Wage growth remains low in most countries, as does core inflation.
Is this the end of low interest rates?
In the United States, the Federal Reserve has indicated that it will begin the process of balance sheet normalisation in October and that it expects to increase interest rates further.
In the other major economies, there is no longer an expectation of additional monetary easing.
Financial markets have been functioning effectively and volatility remains low.
We truly live in "the lucky country" - Australia has had a record run with no recession since 1991...
And the Australian economy keeps chugging along, expanding by 0.8 per cent in the June quarter.
This outcome and other recent data are consistent with the the RBA's expectation that growth in the Australian economy will gradually pick up over the coming year.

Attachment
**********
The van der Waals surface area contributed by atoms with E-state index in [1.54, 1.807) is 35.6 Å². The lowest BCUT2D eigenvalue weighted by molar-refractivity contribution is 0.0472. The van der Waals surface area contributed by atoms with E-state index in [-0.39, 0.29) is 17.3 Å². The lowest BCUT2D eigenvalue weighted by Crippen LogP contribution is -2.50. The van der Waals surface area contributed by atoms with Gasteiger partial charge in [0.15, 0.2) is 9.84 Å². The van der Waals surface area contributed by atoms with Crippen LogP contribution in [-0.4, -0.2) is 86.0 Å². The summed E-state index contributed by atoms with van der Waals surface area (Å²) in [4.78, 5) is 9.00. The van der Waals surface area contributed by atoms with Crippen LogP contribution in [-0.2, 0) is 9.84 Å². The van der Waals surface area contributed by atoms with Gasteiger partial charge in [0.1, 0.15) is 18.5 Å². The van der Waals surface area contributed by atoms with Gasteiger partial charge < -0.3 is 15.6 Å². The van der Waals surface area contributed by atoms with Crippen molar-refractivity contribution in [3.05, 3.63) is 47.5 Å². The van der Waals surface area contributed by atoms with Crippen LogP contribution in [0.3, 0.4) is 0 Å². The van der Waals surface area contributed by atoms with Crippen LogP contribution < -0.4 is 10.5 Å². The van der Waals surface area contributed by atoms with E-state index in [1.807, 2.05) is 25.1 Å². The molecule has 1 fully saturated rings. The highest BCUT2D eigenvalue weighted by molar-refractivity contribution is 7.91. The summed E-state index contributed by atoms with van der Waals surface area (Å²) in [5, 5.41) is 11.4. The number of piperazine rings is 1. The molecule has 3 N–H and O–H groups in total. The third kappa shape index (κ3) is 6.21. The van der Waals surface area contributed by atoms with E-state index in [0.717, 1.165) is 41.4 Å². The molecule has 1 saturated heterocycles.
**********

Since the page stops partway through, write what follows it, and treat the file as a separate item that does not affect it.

However, economic conditions continue to vary across the states.
Recently, economic growth has been strongest in Victoria, New South Wales and ACT and weakest in Western Australia.
And like the rest of the world, Australia is in a low inflationary environment which is of course one of the reasons the RBA can keep official interest rates so low.
The Consumer Price Index (CPI) rose 1.9 per cent through the year to June quarter 2017.
Employment has continued to grow strongly over recent months.
Employment has increased in all states and has been accompanied by a rise in labour force participation.
The various forward-looking indicators point to continuing solid growth in employment ahead, although the unemployment rate is expected to decline only gradually over the next couple of years.
However, wage growth remains low.
This is likely to continue for a while yet, although the stronger conditions in the labour market should see some lift in wage growth over time.